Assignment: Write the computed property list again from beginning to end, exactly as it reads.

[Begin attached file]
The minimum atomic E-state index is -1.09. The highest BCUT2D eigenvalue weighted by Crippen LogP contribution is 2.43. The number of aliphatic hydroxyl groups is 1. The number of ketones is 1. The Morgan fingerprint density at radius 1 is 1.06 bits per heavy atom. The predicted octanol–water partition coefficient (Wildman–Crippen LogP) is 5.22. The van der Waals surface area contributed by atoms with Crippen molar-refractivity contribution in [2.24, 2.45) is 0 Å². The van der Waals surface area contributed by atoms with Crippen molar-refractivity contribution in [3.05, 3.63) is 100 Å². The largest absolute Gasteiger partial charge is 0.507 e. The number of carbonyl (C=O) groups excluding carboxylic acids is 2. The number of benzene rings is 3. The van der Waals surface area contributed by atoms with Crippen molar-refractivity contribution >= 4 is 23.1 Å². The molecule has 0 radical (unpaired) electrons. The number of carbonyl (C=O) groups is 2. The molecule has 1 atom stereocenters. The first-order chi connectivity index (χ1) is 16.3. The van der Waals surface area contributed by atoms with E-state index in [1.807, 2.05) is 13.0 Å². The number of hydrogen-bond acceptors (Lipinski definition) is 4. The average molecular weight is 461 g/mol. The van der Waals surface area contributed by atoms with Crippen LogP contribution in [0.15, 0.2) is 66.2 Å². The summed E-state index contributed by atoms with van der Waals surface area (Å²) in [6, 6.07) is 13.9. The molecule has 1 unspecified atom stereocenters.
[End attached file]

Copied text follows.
The minimum atomic E-state index is -1.09. The highest BCUT2D eigenvalue weighted by Crippen LogP contribution is 2.43. The number of aliphatic hydroxyl groups is 1. The number of ketones is 1. The Morgan fingerprint density at radius 1 is 1.06 bits per heavy atom. The predicted octanol–water partition coefficient (Wildman–Crippen LogP) is 5.22. The van der Waals surface area contributed by atoms with Crippen molar-refractivity contribution in [2.24, 2.45) is 0 Å². The van der Waals surface area contributed by atoms with Crippen molar-refractivity contribution in [3.05, 3.63) is 100 Å². The largest absolute Gasteiger partial charge is 0.507 e. The number of carbonyl (C=O) groups excluding carboxylic acids is 2. The number of benzene rings is 3. The van der Waals surface area contributed by atoms with Crippen molar-refractivity contribution >= 4 is 23.1 Å². The molecule has 0 radical (unpaired) electrons. The number of carbonyl (C=O) groups is 2. The molecule has 1 atom stereocenters. The first-order chi connectivity index (χ1) is 16.3. The van der Waals surface area contributed by atoms with E-state index in [1.807, 2.05) is 13.0 Å². The number of hydrogen-bond acceptors (Lipinski definition) is 4. The average molecular weight is 461 g/mol. The van der Waals surface area contributed by atoms with Crippen LogP contribution in [0.15, 0.2) is 66.2 Å². The summed E-state index contributed by atoms with van der Waals surface area (Å²) in [6, 6.07) is 13.9. The molecule has 1 unspecified atom stereocenters.